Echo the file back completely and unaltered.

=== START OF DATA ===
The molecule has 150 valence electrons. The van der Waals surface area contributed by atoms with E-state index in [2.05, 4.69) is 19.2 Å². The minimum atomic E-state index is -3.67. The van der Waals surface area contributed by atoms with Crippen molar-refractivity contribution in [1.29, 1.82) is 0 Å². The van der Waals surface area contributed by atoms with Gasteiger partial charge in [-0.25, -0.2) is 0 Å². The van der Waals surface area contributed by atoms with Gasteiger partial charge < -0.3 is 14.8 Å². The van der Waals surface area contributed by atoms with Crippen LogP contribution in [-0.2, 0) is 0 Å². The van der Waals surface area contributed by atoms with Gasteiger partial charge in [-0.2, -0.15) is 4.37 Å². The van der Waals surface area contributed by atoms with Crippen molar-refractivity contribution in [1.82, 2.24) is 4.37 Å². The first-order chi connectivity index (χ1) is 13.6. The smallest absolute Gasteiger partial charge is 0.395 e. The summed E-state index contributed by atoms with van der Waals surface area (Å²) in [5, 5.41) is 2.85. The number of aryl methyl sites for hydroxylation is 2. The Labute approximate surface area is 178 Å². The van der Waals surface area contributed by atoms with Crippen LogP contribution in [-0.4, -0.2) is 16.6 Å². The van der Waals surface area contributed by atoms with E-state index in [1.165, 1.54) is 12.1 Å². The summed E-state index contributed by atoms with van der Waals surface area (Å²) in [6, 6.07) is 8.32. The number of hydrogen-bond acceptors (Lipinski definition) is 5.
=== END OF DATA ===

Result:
The molecule has 150 valence electrons. The van der Waals surface area contributed by atoms with E-state index in [2.05, 4.69) is 19.2 Å². The minimum atomic E-state index is -3.67. The van der Waals surface area contributed by atoms with Crippen molar-refractivity contribution in [1.29, 1.82) is 0 Å². The van der Waals surface area contributed by atoms with Gasteiger partial charge in [-0.25, -0.2) is 0 Å². The van der Waals surface area contributed by atoms with Gasteiger partial charge < -0.3 is 14.8 Å². The van der Waals surface area contributed by atoms with Crippen LogP contribution in [-0.2, 0) is 0 Å². The van der Waals surface area contributed by atoms with Gasteiger partial charge in [-0.2, -0.15) is 4.37 Å². The van der Waals surface area contributed by atoms with Crippen molar-refractivity contribution in [1.82, 2.24) is 4.37 Å². The first-order chi connectivity index (χ1) is 13.6. The smallest absolute Gasteiger partial charge is 0.395 e. The summed E-state index contributed by atoms with van der Waals surface area (Å²) in [5, 5.41) is 2.85. The number of aryl methyl sites for hydroxylation is 2. The Labute approximate surface area is 178 Å². The van der Waals surface area contributed by atoms with Crippen LogP contribution in [-0.4, -0.2) is 16.6 Å². The van der Waals surface area contributed by atoms with E-state index in [1.165, 1.54) is 12.1 Å². The summed E-state index contributed by atoms with van der Waals surface area (Å²) in [6, 6.07) is 8.32. The number of hydrogen-bond acceptors (Lipinski definition) is 5.